|Image courtesy of Dear-Esther.com|
Dear Esther was originally released as a mod for Half Life 2 having been built in the Source engine. It rapidly drew attention to itself and became a critically acclaimed experimental first-person game. Dear Esther was created by Dan Pinchbeck, writer and producer of, the seven person team, The Chinese Room. The reasoning behind this unusual game was to show what a video game really can do.
"Dear Esther is a poetic ghost story told using game technologies. You explore a deserted island, uncovering a tale of love, loss, grief and redemption, delivered through stunning voice-over and soundtrack and set against one of the most beautiful environments yet created in a game." (Dear-Esther.com)
I personally picked up a copy from the 2013 Steam Indie Spring Sale, for around £1.50, as per recommendation from fellow author Achidi Frick. He often informs me of any interesting soundscape/sound design/audio in video games thanks to my near obsession with it. I have to thank him once again for my introduction to this beauty.
Moving away from the stunning visuals, you can see those yourself just from searching the game and from the images within the article. We are looking toward the beauty in the Sound. I will say that although Jessica Curry's score is exceptional and superb for the game, I'm probably not going to discuss it here on out as I want to focus on the diegetic and non-diegetic sounds excluding the score/soundtrack, the true Sound Design.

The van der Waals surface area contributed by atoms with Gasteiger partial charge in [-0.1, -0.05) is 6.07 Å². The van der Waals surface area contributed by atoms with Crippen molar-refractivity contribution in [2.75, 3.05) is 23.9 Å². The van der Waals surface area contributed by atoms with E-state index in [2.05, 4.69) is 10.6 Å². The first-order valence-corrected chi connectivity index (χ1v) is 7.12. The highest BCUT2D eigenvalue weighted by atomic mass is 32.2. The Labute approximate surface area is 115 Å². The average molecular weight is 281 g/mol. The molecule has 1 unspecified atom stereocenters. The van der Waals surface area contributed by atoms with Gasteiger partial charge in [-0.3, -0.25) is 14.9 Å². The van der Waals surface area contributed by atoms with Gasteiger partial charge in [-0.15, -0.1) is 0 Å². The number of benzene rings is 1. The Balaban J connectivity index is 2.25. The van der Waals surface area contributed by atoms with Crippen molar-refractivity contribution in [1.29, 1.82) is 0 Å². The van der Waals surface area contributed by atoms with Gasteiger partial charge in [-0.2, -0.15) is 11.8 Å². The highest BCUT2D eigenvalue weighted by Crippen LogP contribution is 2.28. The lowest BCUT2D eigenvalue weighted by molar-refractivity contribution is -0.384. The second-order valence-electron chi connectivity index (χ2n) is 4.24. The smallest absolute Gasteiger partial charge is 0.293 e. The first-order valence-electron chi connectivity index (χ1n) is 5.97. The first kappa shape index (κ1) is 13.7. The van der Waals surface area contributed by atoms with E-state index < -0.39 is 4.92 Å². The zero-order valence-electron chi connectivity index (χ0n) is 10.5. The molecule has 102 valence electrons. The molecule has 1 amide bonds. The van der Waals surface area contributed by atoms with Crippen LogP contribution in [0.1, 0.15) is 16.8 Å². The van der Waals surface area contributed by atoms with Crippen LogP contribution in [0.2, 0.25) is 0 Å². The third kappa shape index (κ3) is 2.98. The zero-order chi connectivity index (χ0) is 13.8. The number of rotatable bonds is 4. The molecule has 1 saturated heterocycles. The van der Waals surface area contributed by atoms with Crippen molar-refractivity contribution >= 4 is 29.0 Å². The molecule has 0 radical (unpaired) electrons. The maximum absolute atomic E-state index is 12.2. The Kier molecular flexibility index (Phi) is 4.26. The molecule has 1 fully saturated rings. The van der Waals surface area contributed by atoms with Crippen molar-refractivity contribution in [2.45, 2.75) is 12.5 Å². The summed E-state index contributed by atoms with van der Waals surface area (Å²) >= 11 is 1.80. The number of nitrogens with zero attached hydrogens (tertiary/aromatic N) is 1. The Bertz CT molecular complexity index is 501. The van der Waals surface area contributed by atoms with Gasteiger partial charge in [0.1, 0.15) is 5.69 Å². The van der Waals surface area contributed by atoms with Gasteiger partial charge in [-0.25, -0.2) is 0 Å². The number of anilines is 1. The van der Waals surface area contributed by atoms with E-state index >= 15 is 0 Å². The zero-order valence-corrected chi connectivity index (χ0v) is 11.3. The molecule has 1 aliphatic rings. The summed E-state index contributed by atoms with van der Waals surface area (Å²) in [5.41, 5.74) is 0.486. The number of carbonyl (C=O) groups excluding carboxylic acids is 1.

|Image courtesy of Strategyinformer|
After just over 2hours of gameplay I came to the conclusion that the environments of Dear Esther are built on stereo location recording for the ambience, the 'room tone' if you were. This became apparent as I rotated the protagonist showing no change in directionality from the wind and sea. The same occurring later in the game as we find ourselves in a labyrinth of wet caves. The dripping never really seems to come from anywhere but the environment is just producing it. I'm not saying this is/was a bad approach, what better way to replicate reality than sample it? The only element that dropped me back into reality was the lack of directional variation. Apart from that it really does sound like you are at the seaside.
Yet again the abandoned shack at the beginning of the game really did feel drafty... superb capture of an environment and extremely immersive.
Footsteps. The only real downfall in the audio department. I didn't feel they were a big enough focus. It seemed as though the developers simply assigned a cycle of footstep samples and left it at that. Textures didn't seem to influence the tone of them and there was no impact on the acoustical space.
As you walk through a cave you hear your crunching footsteps around you, the sound bouncing off the surfaces back to you. This doesn't happen within the experimental game but the footsteps seemed slapped on top. Perhaps they were more of an afterthought?
|Image courtesy of Dear-Esther.com|
Despite the mild let down in the foot department, the voice was incredible. Nigel Carrington gave a compelling performance throughout this indie title. Well suited to the passages of prose it was well recorded, processed and mixed into the game. Plenty of punch and low end and enough rasp to create the eery British tone that Dear Esther wreaks.
Dear Esther isn't brand new, the full title was released in 2012 with the original mod about in 2008. I'm grateful The Chinese Room experimented with video gaming. Not just making a generic shooter. They thought about it, took care in their sound to make realistic sounding virtual environments and acoustic spaces. I am forgiving of the slight let downs in the game as it is only an Indie game. Hopefully instilling inspiration into indie developers to take time in their games. Dear Esther may only be 2hours long but its detail and unique depth have made it one of the modern greats.
Thanks for reading,
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